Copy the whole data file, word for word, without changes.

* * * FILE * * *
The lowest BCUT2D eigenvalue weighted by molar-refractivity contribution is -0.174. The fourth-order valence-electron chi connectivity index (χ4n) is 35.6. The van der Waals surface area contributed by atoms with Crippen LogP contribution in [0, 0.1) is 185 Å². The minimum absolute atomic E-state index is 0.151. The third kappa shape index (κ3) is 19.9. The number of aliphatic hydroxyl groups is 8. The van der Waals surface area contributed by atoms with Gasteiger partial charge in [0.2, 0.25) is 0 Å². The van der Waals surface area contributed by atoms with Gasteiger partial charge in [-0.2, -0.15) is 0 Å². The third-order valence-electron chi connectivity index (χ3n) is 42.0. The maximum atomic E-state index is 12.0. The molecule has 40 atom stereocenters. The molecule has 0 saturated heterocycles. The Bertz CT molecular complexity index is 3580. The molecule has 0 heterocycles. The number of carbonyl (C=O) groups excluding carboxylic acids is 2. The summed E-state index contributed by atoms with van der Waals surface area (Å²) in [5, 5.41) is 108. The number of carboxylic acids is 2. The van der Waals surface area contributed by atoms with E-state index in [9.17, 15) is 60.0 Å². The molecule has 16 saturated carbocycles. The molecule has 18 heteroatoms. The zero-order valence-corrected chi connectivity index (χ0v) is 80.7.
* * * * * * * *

The lowest BCUT2D eigenvalue weighted by molar-refractivity contribution is -0.174. The fourth-order valence-electron chi connectivity index (χ4n) is 35.6. The van der Waals surface area contributed by atoms with Crippen LogP contribution in [0, 0.1) is 185 Å². The minimum absolute atomic E-state index is 0.151. The third kappa shape index (κ3) is 19.9. The number of aliphatic hydroxyl groups is 8. The van der Waals surface area contributed by atoms with Gasteiger partial charge in [0.2, 0.25) is 0 Å². The van der Waals surface area contributed by atoms with Gasteiger partial charge in [-0.2, -0.15) is 0 Å². The third-order valence-electron chi connectivity index (χ3n) is 42.0. The maximum atomic E-state index is 12.0. The molecule has 40 atom stereocenters. The molecule has 0 saturated heterocycles. The Bertz CT molecular complexity index is 3580. The molecule has 0 heterocycles. The number of carbonyl (C=O) groups excluding carboxylic acids is 2. The summed E-state index contributed by atoms with van der Waals surface area (Å²) in [5, 5.41) is 108. The number of carboxylic acids is 2. The van der Waals surface area contributed by atoms with E-state index in [9.17, 15) is 60.0 Å². The molecule has 16 saturated carbocycles. The molecule has 18 heteroatoms. The zero-order valence-corrected chi connectivity index (χ0v) is 80.7.